He went in fast, going over the corpse in the doorway and stepping right. There wasn’t a good place to move in the entryway; it formed a short hallway that opened up on the kitchen in the open central room, with a double door immediately to the left, that was currently closed. The closed door wasn’t the immediate threat, though. The two men and a woman in the kitchen, the woman coming out of the bedroom beyond with what looked like a semi-auto shotgun, were. He stroked the trigger as he moved, driving forward and slowing just enough that he wouldn’t quite clear the short wall to his right before he dealt with the three threats in front of him. His first shot took the tall, bald, heavily muscled man, covered in tattoos, high in the chest. Red blossomed on the man’s white wife-beater and sprayed from his back, spattering the woman with the bobbed hair and red shirt in the face. She blinked as the man crashed onto his back in front of her, then Huntsman put a bullet through her skull, the thunderclap of the report physically painful in the enclosed space. Hank could already feel his ears
New Wave of Murders Hits Baltimore While estimates are still coming in, at least seventy-two people have been killed in a fresh wave of violence in Baltimore this weekend. Victims include several police officers, and at least one family of four, identified as Jim and Patty Gorson and their two daughters. Gunfire tore through the night, and social media posts have claimed most of the killings in the name of the Black Kingdom Revolutionaries. The group’s anonymous spokespersons have said that the killings are in retribution for the Fourth Reich’s assassination of activist Kamal Lamont Granger last week. Standoff in Detroit The siege of Harm’s Elementary School enters its second week today. The leader of The Martyrs of Al Gharb, Abdulqaadir Ismaili Abdi, has issued another statement, claiming that, “The sons and daughters of the filthy kufar will be returned to their unbelieving mothers and fathers one limb, one piece at a time, unless Siad Muhammad Abdi, Ahmed Abu Qadir, and Ali Omar Hersi are freed. If the Martyrs of Al Gharb do not receive, in addition, five hundred million dollars, we will cut out their tongues before we set them free. Allahu Akhbar!” Local police still
John Brannigan was not a happy man. The fact that he was wearing a tux, sitting at a very expensive table in a very expensive, very exclusive restaurant, high atop a luxury hotel in the middle of San Francisco, would have been bad enough. Ever since his forced retirement from the Marine Corps and the death of his wife, Rebecca, of cancer a short time later, he’d essentially retired to the mountains, living not too differently from an old-time mountain man. Fancy restaurants, fancy clothes, and big cities put his teeth on edge. He’d gotten a haircut and shaved his cheeks and chin, but his massive, bristling handlebar remained, setting him apart even more than his broad shoulders and six-foot-four-inch stature from the soft men around him. But all of that was only a minor annoyance compared to the woman sitting across the table from him.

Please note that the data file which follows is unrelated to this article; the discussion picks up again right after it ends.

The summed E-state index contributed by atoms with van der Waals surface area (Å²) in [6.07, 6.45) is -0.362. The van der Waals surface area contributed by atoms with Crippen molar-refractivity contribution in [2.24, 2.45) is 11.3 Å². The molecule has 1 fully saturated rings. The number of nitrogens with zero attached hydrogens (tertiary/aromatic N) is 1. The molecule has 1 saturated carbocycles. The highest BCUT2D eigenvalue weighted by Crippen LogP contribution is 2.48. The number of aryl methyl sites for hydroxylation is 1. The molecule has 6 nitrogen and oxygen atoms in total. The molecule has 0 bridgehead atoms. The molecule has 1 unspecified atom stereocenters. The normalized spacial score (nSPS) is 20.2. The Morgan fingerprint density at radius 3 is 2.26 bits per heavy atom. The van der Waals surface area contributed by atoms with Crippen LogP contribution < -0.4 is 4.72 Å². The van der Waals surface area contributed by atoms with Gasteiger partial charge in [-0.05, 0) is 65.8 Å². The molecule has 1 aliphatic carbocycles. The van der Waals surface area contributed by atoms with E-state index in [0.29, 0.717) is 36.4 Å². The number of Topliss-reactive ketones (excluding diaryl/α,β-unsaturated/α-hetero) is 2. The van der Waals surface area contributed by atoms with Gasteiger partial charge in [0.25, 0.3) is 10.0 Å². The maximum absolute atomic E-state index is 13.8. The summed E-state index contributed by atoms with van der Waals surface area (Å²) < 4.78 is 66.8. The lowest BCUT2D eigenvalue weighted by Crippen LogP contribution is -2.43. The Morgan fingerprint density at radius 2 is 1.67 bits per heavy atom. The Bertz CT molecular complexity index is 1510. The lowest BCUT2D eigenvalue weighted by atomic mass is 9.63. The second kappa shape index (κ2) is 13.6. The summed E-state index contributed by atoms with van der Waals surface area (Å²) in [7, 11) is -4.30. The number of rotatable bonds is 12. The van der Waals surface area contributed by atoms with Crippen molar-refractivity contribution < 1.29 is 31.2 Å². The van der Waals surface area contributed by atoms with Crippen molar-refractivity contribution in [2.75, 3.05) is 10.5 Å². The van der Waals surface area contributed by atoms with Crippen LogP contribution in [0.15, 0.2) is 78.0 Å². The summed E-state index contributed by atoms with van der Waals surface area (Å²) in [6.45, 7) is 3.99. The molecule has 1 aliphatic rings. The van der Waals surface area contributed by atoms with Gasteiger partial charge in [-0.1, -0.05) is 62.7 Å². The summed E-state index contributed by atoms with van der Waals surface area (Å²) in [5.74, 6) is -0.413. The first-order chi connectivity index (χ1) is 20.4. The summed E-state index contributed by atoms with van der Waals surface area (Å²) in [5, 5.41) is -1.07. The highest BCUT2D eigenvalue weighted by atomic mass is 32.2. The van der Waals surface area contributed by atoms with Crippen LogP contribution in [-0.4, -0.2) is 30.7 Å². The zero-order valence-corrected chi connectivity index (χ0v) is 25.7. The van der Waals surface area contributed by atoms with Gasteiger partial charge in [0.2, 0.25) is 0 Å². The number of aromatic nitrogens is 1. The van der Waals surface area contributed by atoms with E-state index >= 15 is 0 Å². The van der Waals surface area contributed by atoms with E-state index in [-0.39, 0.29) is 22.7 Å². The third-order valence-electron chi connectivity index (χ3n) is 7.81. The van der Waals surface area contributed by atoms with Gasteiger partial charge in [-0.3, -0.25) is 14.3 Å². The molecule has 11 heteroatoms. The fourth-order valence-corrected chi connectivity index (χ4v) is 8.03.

Special Agent Vito Castiglione looked up from the spotting scope as the door opened behind him. Special Agent Cara Hernandez walked into the room and stood next to him, peering out through the black mesh laid over the gap in the curtains. “Aren’t you supposed to be keeping eyes on the objective?” she asked. “Nobody’s budged out of that place in the last thirty-six hours,” Castiglione said dismissively. “We’ve got the whole place tied up tight. Besides, have you seen the pictures of this guy? I don’t think we really have much to worry about.” The fact that he was admiring the view presented by the willowy, olive-skinned Special Agent next to him was beside the point. She was much more interesting to look at than the dull, expensive house across the street. She rolled her eyes at him, exasperated. He just leered back. “Yes, I have seen the photos,” she said. “Still, you should at least pretend to be taking this warrant seriously.” “What’s to take seriously right now?” Castiglione replied. “He’s a pasty-white billionaire wanted for bribery, money laundering, and influence peddling. He’s hardly Abdullah Ahmed Abdullah. The whole point of putting an Enhanced SWAT team on him
“Shit,” Phil whispered. “I knew they had a fucking drone up.” I didn’t answer, but scanned the road carefully. Once again, thanks to the woods, we were far closer than we should have been, but the spotlights weren’t pointed at the woods, not yet, and the rising growl of the helicopter, along with the rumble of the armored cars’ diesels, seemed to have drowned out what little noise we were making. Slowly, carefully, I eased back deeper into the shadows, Phil doing the same. Looking up and down the road, I didn’t see a good spot to cross. The six armored vehicles were spaced out along the road. They were too close to slip through, and too spread out to find a good spot to go around. At least, not with that helicopter closing in. Two klicks of open country separated us from the border at its nearest point, and that would have entailed going through Leuba. As urgent as it was that we get the information back to Poland, we weren’t going to do anyone any good if we went charging out there and got killed or captured. And as confident as I was in my team in combat,